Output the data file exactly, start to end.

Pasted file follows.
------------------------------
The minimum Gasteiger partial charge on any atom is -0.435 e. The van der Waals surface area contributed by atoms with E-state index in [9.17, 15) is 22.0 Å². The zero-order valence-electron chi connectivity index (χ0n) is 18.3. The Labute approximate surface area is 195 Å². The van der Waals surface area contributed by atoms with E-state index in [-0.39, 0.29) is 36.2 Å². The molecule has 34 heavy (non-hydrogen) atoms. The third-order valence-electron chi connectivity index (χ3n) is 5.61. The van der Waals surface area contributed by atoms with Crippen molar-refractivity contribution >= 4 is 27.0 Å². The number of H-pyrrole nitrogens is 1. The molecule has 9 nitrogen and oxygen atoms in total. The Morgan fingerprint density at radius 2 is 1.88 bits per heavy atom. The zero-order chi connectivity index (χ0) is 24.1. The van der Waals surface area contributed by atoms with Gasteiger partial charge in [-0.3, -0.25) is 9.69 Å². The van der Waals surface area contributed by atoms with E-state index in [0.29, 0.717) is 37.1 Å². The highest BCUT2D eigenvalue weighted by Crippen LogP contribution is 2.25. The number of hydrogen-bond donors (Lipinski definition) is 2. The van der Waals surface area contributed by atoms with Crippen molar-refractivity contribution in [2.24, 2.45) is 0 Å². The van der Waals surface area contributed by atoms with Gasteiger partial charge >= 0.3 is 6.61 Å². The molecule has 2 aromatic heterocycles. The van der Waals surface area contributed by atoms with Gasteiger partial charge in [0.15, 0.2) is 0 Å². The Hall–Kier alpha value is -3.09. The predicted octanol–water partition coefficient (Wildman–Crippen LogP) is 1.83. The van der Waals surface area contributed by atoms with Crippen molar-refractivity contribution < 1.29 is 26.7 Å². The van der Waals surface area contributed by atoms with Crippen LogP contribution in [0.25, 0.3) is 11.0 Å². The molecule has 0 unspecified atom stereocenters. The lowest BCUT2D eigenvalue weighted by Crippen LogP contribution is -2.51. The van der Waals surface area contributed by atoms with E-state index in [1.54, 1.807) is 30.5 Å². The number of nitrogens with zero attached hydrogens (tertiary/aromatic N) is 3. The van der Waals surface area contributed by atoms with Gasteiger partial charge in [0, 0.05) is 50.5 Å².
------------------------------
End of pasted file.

The minimum Gasteiger partial charge on any atom is -0.435 e. The van der Waals surface area contributed by atoms with E-state index in [9.17, 15) is 22.0 Å². The zero-order valence-electron chi connectivity index (χ0n) is 18.3. The Labute approximate surface area is 195 Å². The van der Waals surface area contributed by atoms with E-state index in [-0.39, 0.29) is 36.2 Å². The molecule has 34 heavy (non-hydrogen) atoms. The third-order valence-electron chi connectivity index (χ3n) is 5.61. The van der Waals surface area contributed by atoms with Crippen molar-refractivity contribution >= 4 is 27.0 Å². The number of H-pyrrole nitrogens is 1. The molecule has 9 nitrogen and oxygen atoms in total. The Morgan fingerprint density at radius 2 is 1.88 bits per heavy atom. The zero-order chi connectivity index (χ0) is 24.1. The van der Waals surface area contributed by atoms with Gasteiger partial charge in [-0.3, -0.25) is 9.69 Å². The van der Waals surface area contributed by atoms with E-state index in [0.29, 0.717) is 37.1 Å². The highest BCUT2D eigenvalue weighted by Crippen LogP contribution is 2.25. The number of hydrogen-bond donors (Lipinski definition) is 2. The van der Waals surface area contributed by atoms with Crippen molar-refractivity contribution in [2.24, 2.45) is 0 Å². The van der Waals surface area contributed by atoms with Gasteiger partial charge >= 0.3 is 6.61 Å². The molecule has 2 aromatic heterocycles. The van der Waals surface area contributed by atoms with Gasteiger partial charge in [0.15, 0.2) is 0 Å². The Hall–Kier alpha value is -3.09. The predicted octanol–water partition coefficient (Wildman–Crippen LogP) is 1.83. The van der Waals surface area contributed by atoms with Crippen molar-refractivity contribution < 1.29 is 26.7 Å². The van der Waals surface area contributed by atoms with Crippen LogP contribution in [0.25, 0.3) is 11.0 Å². The molecule has 0 unspecified atom stereocenters. The lowest BCUT2D eigenvalue weighted by Crippen LogP contribution is -2.51. The van der Waals surface area contributed by atoms with E-state index in [1.54, 1.807) is 30.5 Å². The number of nitrogens with zero attached hydrogens (tertiary/aromatic N) is 3. The van der Waals surface area contributed by atoms with Gasteiger partial charge in [0, 0.05) is 50.5 Å².